An explosion of colors and aromas has blanketed the city over the last month. I decided to take some long walks through residential neighborhoods and parks to enjoy the blooming plants and it was well worth the time. A funny thing happened to me though, indicative of the egocentricity all humans share to one degree or another. I came to take the sights and smells as a permanent fixture in my life.
The same flowers blooming proudly just a few days or weeks ago have lost their splendor and are now wilting. They are specters of their former glory and many are quickly headed towards oblivion. For me, what started as a relaxing experience and a chance to take some photos became a powerful reminder of the transience of all life and how quickly health and growth turn into decay. This might sound morbid but actually the thought is quite hopeful in the sense that you can consciously raise your appreciation for the health you have right now, feeling motivated to suck the marrow out of your life and relationships while you remain in full bloom.
It is in the nature of all living things to die and without death there could be no life. It’s a great irony that the same people who bemoan their mortality don’t seem to fully grasp that without change they never could have come into existence in the first place. Of course, it’s also in the nature of all living things to fight for their survival and want to be alive, which is what makes being organisms that have the capacity to be consciously aware of the interplay between life and death so challenging and anxiety provoking.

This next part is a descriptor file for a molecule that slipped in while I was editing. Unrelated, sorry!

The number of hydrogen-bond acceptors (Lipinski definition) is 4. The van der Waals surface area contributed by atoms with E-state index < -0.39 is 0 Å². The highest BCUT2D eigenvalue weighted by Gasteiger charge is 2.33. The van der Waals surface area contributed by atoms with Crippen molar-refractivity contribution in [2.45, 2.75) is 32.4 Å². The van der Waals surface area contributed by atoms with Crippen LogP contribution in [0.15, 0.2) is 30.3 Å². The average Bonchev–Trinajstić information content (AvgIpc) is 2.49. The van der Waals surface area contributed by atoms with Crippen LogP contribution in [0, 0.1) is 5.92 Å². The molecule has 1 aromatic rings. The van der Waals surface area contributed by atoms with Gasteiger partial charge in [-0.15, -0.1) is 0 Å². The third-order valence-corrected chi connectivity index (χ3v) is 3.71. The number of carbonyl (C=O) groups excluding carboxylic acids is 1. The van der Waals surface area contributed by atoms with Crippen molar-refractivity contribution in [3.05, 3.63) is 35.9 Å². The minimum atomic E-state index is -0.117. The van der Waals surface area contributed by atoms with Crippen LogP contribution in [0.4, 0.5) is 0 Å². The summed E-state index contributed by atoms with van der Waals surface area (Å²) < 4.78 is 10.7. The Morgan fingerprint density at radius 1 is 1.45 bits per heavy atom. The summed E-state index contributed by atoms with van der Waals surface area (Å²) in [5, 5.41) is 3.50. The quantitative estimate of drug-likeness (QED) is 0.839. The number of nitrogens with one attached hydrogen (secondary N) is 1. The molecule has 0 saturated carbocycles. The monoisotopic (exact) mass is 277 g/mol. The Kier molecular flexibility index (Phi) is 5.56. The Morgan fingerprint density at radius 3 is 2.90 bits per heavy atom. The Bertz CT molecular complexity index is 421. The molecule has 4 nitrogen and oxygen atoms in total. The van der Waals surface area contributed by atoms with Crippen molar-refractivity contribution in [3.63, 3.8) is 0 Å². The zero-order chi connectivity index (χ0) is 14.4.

One of the ways that we unconsciously fight back is by not ever really living in the moment, believing we have all the time in the world, secretly banking on our own immortality, believing that somehow the rules won’t apply to us despite the overwhelming evidence to the contrary. Many don’t realize that they were in the glory days of their lives until old age and ill-health finally set in, making them look back fondly upon a period that they never fully appreciated while they lived it.
You don’t have to wait until you are old and gray to appreciate the time of your life when you were in full bloom though. Just like the flowers on my walks, it will be over before you know it. Your perspective can change dramatically just through recognizing how lucky you are to be healthy and alive right now. If you are at a later stage in life don’t despair, there is great beauty in fall foliage or the stillness of the stark winter landscape too. No matter where we are in the lifespan, we can increase contentment and peace through the simple act of concentrating on our breathing. Inhaling we say to ourselves “Breathing in I know that I am alive”, and exhaling we say “Breathing out I am thankful that I am alive.”